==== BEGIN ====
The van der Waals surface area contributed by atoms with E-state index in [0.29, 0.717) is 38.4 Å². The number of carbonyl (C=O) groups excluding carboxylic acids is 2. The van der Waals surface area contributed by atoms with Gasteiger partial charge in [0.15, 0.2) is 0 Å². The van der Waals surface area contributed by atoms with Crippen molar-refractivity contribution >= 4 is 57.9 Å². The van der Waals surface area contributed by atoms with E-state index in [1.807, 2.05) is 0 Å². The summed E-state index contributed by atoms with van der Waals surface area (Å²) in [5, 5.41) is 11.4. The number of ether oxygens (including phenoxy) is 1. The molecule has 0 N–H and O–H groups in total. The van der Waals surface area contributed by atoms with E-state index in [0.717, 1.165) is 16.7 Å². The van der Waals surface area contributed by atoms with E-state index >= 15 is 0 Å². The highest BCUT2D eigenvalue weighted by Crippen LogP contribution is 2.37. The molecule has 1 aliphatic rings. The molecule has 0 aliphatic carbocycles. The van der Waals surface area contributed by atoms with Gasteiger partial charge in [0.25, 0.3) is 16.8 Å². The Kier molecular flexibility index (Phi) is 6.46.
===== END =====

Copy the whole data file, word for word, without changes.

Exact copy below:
The van der Waals surface area contributed by atoms with E-state index in [0.29, 0.717) is 38.4 Å². The number of carbonyl (C=O) groups excluding carboxylic acids is 2. The van der Waals surface area contributed by atoms with Gasteiger partial charge in [0.15, 0.2) is 0 Å². The van der Waals surface area contributed by atoms with Crippen molar-refractivity contribution >= 4 is 57.9 Å². The van der Waals surface area contributed by atoms with E-state index in [1.807, 2.05) is 0 Å². The summed E-state index contributed by atoms with van der Waals surface area (Å²) in [5, 5.41) is 11.4. The number of ether oxygens (including phenoxy) is 1. The molecule has 0 N–H and O–H groups in total. The van der Waals surface area contributed by atoms with E-state index in [0.717, 1.165) is 16.7 Å². The van der Waals surface area contributed by atoms with E-state index >= 15 is 0 Å². The highest BCUT2D eigenvalue weighted by Crippen LogP contribution is 2.37. The molecule has 1 aliphatic rings. The molecule has 0 aliphatic carbocycles. The van der Waals surface area contributed by atoms with Gasteiger partial charge in [0.25, 0.3) is 16.8 Å². The Kier molecular flexibility index (Phi) is 6.46.